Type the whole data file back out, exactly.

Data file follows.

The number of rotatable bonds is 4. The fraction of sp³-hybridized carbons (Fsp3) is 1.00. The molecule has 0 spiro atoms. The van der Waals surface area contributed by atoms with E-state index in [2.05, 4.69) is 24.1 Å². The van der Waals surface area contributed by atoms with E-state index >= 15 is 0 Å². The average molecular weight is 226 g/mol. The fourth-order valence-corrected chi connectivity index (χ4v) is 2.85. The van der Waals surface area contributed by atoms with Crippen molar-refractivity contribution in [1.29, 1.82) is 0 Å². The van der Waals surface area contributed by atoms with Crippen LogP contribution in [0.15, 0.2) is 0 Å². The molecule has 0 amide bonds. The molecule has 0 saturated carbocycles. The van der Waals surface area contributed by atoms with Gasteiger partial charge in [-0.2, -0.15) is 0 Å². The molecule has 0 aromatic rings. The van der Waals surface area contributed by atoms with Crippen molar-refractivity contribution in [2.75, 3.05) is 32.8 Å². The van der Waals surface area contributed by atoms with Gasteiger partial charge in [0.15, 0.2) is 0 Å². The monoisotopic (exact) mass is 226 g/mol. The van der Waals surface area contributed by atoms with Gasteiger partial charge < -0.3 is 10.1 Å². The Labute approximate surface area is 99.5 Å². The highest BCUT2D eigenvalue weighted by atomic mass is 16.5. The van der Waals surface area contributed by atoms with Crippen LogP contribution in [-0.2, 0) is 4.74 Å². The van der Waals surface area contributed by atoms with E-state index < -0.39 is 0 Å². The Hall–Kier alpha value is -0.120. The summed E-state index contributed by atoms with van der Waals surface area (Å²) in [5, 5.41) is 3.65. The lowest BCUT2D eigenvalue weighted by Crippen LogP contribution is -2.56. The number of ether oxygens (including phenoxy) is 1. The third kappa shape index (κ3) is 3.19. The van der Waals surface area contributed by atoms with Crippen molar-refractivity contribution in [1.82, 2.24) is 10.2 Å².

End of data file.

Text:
The number of rotatable bonds is 4. The fraction of sp³-hybridized carbons (Fsp3) is 1.00. The molecule has 0 spiro atoms. The van der Waals surface area contributed by atoms with E-state index in [2.05, 4.69) is 24.1 Å². The van der Waals surface area contributed by atoms with E-state index >= 15 is 0 Å². The average molecular weight is 226 g/mol. The fourth-order valence-corrected chi connectivity index (χ4v) is 2.85. The van der Waals surface area contributed by atoms with Crippen molar-refractivity contribution in [1.29, 1.82) is 0 Å². The van der Waals surface area contributed by atoms with Crippen LogP contribution in [0.15, 0.2) is 0 Å². The molecule has 0 amide bonds. The molecule has 0 saturated carbocycles. The van der Waals surface area contributed by atoms with Gasteiger partial charge in [-0.2, -0.15) is 0 Å². The molecule has 0 aromatic rings. The van der Waals surface area contributed by atoms with Crippen molar-refractivity contribution in [2.75, 3.05) is 32.8 Å². The van der Waals surface area contributed by atoms with Gasteiger partial charge in [0.15, 0.2) is 0 Å². The monoisotopic (exact) mass is 226 g/mol. The van der Waals surface area contributed by atoms with Gasteiger partial charge < -0.3 is 10.1 Å². The Labute approximate surface area is 99.5 Å². The highest BCUT2D eigenvalue weighted by atomic mass is 16.5. The van der Waals surface area contributed by atoms with Crippen LogP contribution in [-0.2, 0) is 4.74 Å². The van der Waals surface area contributed by atoms with E-state index < -0.39 is 0 Å². The Hall–Kier alpha value is -0.120. The summed E-state index contributed by atoms with van der Waals surface area (Å²) in [5, 5.41) is 3.65. The lowest BCUT2D eigenvalue weighted by Crippen LogP contribution is -2.56. The number of ether oxygens (including phenoxy) is 1. The third kappa shape index (κ3) is 3.19. The van der Waals surface area contributed by atoms with Crippen molar-refractivity contribution in [1.82, 2.24) is 10.2 Å².